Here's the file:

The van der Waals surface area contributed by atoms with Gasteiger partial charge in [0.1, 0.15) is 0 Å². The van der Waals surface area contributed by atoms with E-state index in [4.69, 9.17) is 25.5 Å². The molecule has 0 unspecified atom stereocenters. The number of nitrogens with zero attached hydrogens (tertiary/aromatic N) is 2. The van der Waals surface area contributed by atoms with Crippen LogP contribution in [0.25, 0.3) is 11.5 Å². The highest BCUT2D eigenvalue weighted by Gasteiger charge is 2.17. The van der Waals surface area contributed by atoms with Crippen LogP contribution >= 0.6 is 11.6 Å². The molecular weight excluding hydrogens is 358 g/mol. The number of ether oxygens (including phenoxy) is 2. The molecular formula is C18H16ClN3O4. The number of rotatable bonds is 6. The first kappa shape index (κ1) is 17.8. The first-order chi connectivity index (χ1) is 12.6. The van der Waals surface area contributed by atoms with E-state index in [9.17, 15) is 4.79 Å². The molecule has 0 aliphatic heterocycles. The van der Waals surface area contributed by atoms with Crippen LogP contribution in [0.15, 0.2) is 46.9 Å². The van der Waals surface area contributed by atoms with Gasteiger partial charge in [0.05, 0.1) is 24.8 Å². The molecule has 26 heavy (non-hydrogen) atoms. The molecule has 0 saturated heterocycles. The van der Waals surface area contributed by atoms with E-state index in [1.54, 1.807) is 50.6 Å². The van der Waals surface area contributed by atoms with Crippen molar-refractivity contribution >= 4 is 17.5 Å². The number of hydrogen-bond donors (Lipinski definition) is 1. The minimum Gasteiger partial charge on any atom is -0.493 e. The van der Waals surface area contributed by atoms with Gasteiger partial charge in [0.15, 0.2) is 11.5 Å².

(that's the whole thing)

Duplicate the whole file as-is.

The van der Waals surface area contributed by atoms with Gasteiger partial charge in [0.1, 0.15) is 0 Å². The van der Waals surface area contributed by atoms with E-state index in [4.69, 9.17) is 25.5 Å². The molecule has 0 unspecified atom stereocenters. The number of nitrogens with zero attached hydrogens (tertiary/aromatic N) is 2. The van der Waals surface area contributed by atoms with Crippen LogP contribution in [0.25, 0.3) is 11.5 Å². The highest BCUT2D eigenvalue weighted by Gasteiger charge is 2.17. The van der Waals surface area contributed by atoms with Crippen LogP contribution >= 0.6 is 11.6 Å². The molecular weight excluding hydrogens is 358 g/mol. The number of ether oxygens (including phenoxy) is 2. The molecular formula is C18H16ClN3O4. The number of rotatable bonds is 6. The first kappa shape index (κ1) is 17.8. The first-order chi connectivity index (χ1) is 12.6. The van der Waals surface area contributed by atoms with E-state index in [9.17, 15) is 4.79 Å². The molecule has 0 aliphatic heterocycles. The van der Waals surface area contributed by atoms with Crippen LogP contribution in [0.15, 0.2) is 46.9 Å². The van der Waals surface area contributed by atoms with Gasteiger partial charge in [0.05, 0.1) is 24.8 Å². The molecule has 26 heavy (non-hydrogen) atoms. The molecule has 0 saturated heterocycles. The van der Waals surface area contributed by atoms with E-state index in [1.54, 1.807) is 50.6 Å². The van der Waals surface area contributed by atoms with Crippen molar-refractivity contribution >= 4 is 17.5 Å². The number of hydrogen-bond donors (Lipinski definition) is 1. The minimum Gasteiger partial charge on any atom is -0.493 e. The van der Waals surface area contributed by atoms with Gasteiger partial charge in [0.15, 0.2) is 11.5 Å².